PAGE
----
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IAS 16 Property Plant Equipment. 1. Non-Current Assets Statement of Financial Position The recognition of assets (Cost) The determination of their carrying.

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Presentation on theme: "IAS 16 Property Plant Equipment. 1. Non-Current Assets Statement of Financial Position The recognition of assets (Cost) The determination of their carrying."— Presentation transcript:

1 IAS 16 Property Plant Equipment

2 1. Non-Current Assets Statement of Financial Position The recognition of assets (Cost) The determination of their carrying amounts (NBV) The depreciation charges and any losses relating to them.

3 2. Accounts NCA Cost Account Disposals Account Depreciation Account Revaluation Reserve Account Bank Account

4 3. IAS 16 Consistent principles applied to the initial measurement of the asset Determination of their carrying value is consistent Depreciation is calculated consistently and recognised Sufficient disclosure for users

5 4. Initial Recognition - Cost 2 Condition for recognition – Future economic benefit will flow from the item to the business – The cost can be measured reliably Purchase Price – import duties, tax, construction, professional fees Cost of Purchase – delivery, installation, assembly Cost of dismantle – disposal, site restoration Borrowing Cost – interest on purchase, construction COST

6 Expenses rather than cost Cannot include – cost of storage while waiting to use NCA – Initial operating losses as a result of asset output – Cost of business relocation – Design errors – Wastage – Industrial disputes

7 5. Capitalisation Including items other than purchase price of the asset Don’t debit the expense account (SP&L) Debit the asset account (SFP) If they were to be written off as an expense in one year it would not reflect the substance of the transaction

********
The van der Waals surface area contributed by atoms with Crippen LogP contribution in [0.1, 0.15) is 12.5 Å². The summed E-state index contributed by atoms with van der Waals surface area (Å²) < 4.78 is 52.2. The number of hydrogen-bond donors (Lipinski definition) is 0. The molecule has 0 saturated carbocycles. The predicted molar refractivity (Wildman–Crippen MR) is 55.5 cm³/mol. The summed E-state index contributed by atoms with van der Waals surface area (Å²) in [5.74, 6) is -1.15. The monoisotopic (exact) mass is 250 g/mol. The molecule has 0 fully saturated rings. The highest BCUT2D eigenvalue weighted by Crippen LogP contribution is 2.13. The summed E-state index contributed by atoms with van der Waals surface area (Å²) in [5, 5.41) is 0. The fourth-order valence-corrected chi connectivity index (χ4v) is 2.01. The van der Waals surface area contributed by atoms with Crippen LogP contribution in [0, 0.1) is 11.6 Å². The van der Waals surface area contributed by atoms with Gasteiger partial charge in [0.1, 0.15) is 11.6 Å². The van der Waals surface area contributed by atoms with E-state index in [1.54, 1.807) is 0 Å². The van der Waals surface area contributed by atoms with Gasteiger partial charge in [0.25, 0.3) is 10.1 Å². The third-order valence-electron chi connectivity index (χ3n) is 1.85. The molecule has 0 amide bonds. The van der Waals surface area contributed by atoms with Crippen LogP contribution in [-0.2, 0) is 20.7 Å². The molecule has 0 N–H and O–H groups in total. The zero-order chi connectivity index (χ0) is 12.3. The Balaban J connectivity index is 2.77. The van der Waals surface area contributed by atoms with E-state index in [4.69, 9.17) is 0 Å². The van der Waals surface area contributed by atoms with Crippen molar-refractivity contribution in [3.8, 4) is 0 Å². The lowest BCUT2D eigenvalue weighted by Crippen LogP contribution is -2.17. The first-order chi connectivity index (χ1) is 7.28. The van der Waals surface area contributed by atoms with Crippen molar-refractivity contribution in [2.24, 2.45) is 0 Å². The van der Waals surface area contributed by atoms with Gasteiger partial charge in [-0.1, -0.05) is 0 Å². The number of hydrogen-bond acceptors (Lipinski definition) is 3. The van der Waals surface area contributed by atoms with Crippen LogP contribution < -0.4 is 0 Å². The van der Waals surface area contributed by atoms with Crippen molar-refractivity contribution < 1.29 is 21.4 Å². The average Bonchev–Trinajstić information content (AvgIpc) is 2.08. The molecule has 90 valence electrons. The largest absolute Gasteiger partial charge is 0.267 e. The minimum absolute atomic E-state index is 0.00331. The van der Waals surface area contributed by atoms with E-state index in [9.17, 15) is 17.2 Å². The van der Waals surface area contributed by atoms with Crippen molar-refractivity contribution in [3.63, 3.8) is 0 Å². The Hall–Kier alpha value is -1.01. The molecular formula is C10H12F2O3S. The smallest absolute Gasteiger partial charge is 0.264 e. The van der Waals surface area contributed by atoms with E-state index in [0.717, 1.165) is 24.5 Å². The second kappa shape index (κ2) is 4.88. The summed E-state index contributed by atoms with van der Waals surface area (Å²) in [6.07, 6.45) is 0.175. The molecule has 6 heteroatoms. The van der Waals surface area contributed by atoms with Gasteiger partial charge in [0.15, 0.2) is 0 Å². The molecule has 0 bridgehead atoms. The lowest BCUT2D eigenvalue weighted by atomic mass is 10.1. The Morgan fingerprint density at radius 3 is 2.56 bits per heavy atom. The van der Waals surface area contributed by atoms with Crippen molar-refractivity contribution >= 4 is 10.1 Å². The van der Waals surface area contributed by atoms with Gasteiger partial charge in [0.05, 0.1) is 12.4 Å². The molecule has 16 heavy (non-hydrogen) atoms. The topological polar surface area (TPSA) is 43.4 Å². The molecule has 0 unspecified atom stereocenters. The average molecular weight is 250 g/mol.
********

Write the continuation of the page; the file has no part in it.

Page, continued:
8 Paul Boyle incurs the following costs in relation to the construction of a new factory and the introduction of its products to the local market. How much of the costs should be capitalised? COSTSCAPITALISED - ANSWER €’000 Site preparation costs240 Materials used1,500 Labour costs, including €90,000 incurred during an industrial dispute. No construction occurred during the period of the dispute. 3,190 Testing of various processes in factory 150 Consultancy fees re installation of equipment 220 Relocation of staff to new factory110 General overheads500 Costs to dismantle the factory at end of its useful life in 10 years time 100 €’000 Site preparation costs240 Materials used1,500 Labour costs, 3190 – 903,100 Testing of various processes in factory 150 Consultancy fees re installation of equipment 220 Relocation of staff to new factory- General overheads- Costs to dismantle the factory at end of its useful life in 10 years time 100

9 Enhancement costs Enhancement costs which significantly enhance the economic benefits by increasing the capacity, improving the quality of output, extending the economic life of the asset or by reducing the operating costs of the assets can be capitalised. The replacement costs of major components and overhaul costs which improve the economic benefit that can be generated can also be capitalised. Where NCA consists of a number of assets of different economic lives, it may be appropriate to recognise and account for each component separately for depreciation and inclusion of subsequent expenses. The component approach is also applied where regular major inspections of an asset are a condition of continuing to use it. The cost of each inspection is treated as a separate item (replacement), provided recognition criteria are satisfied. Any remaining carrying amount in respect of the previous inspection is derecognised.

10 6 Measurement subsequent to initial recognition IAS 16 sets out two models for measuring PPE subsequent to its initial recognition as an asset. These are the ‘cost model’ and the ‘revaluation model’ Cost Cost less any accumulated depreciation and any accumulated impairment losses. Revaluation Revalued amount, being fair value less accumulated depreciation and impairment losses. IAS 16 defines fair value as ‘the amount for which an asset could be exchanged between knowledgeable, willing parties in an arm’s length transaction’. Where an item is revalued, all other assets in the same class should also be revalued. Revaluations should be carried out regularly